By David Haueter
For sports car enthusiasts, the single letter "Z" has become an icon that represents the line of cars from Nissan that first began 36 years ago with the introduction of the 1970 Datsun 240Z, then extended through various 260Z, 280ZX and 300ZX variations over the years before culminating in the modern 350Z that we are familiar with today. My first true sports car experience happened in an original 240Z that a friend in college owned, and I have great memories of taking that car on long drives in search of curves in southern New York just to see how fast we could take them. Usually our better judgment would kick in before the limits of the car were reached, but I do recall a certain curve outside of Nyack, New York that we would go through sideways at full throttle. After spending a week in a new 350Z, I can say that Nissan has remained faithful to the original Z concept, while improving those intangible sports car qualities of power, handling and the ability to form a bond between man and machine.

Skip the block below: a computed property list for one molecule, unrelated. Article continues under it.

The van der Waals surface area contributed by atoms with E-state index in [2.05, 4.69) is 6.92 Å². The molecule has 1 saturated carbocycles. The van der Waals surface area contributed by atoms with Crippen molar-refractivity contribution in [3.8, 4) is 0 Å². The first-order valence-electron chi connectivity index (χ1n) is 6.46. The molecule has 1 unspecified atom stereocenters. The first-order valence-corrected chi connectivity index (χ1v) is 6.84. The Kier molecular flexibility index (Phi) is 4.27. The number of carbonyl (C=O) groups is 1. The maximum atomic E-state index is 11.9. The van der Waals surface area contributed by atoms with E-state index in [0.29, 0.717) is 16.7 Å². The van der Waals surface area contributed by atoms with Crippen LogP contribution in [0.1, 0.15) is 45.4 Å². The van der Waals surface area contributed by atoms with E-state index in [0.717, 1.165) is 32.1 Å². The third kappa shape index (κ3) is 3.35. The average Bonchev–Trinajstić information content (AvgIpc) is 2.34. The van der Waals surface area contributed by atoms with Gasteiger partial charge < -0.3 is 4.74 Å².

The modern 350Z has been around for a few years now and to my eyes, it looks as good as the day it was introduced, so I'm glad Nissan didn't mess too much with the original design for its 2006 design "refresh," as Nissan designers only made some minor changes to the headlamps, tail lamps and the grill. On the other hand, mechanical updates are almost always a good thing, and Nissan has made several significant changes to the Z for 2006. At the top of that list is an increase in engine power to 300hp, thanks to a revised intake duct that improves airflow into the engine, an improved intake manifold and new pistons with a revised camshaft profile. Oh yeah, it also gets electronic exhaust valve timing. Curiously, the bump in horsepower is reserved only for the manual-transmission models - the automatic equipped Z's are kept to 287hp. The engine changes actually reduce torque from the 2005 model rating, dropping to 260 lb-ft from 274 lb-ft, but the increased horsepower and higher rev limit make up for the 14 lb-ft loss in pulling power.